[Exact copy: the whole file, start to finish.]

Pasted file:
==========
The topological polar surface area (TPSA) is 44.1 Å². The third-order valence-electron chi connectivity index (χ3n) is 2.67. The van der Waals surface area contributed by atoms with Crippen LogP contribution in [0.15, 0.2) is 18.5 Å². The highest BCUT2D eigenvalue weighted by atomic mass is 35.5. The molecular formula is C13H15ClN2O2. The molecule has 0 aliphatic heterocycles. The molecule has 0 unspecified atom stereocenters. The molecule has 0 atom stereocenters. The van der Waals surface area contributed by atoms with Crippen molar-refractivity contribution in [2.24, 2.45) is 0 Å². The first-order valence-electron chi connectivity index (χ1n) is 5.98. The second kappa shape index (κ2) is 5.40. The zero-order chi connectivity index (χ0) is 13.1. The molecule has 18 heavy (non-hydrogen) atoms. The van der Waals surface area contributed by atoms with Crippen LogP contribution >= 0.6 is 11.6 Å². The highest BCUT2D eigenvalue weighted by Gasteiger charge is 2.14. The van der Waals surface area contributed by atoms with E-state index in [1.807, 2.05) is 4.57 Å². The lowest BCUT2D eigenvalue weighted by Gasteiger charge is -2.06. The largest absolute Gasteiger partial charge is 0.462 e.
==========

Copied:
The topological polar surface area (TPSA) is 44.1 Å². The third-order valence-electron chi connectivity index (χ3n) is 2.67. The van der Waals surface area contributed by atoms with Crippen LogP contribution in [0.15, 0.2) is 18.5 Å². The highest BCUT2D eigenvalue weighted by atomic mass is 35.5. The molecular formula is C13H15ClN2O2. The molecule has 0 aliphatic heterocycles. The molecule has 0 unspecified atom stereocenters. The molecule has 0 atom stereocenters. The van der Waals surface area contributed by atoms with Crippen molar-refractivity contribution in [2.24, 2.45) is 0 Å². The first-order valence-electron chi connectivity index (χ1n) is 5.98. The second kappa shape index (κ2) is 5.40. The zero-order chi connectivity index (χ0) is 13.1. The molecule has 18 heavy (non-hydrogen) atoms. The van der Waals surface area contributed by atoms with Crippen LogP contribution >= 0.6 is 11.6 Å². The highest BCUT2D eigenvalue weighted by Gasteiger charge is 2.14. The van der Waals surface area contributed by atoms with E-state index in [1.807, 2.05) is 4.57 Å². The lowest BCUT2D eigenvalue weighted by Gasteiger charge is -2.06. The largest absolute Gasteiger partial charge is 0.462 e.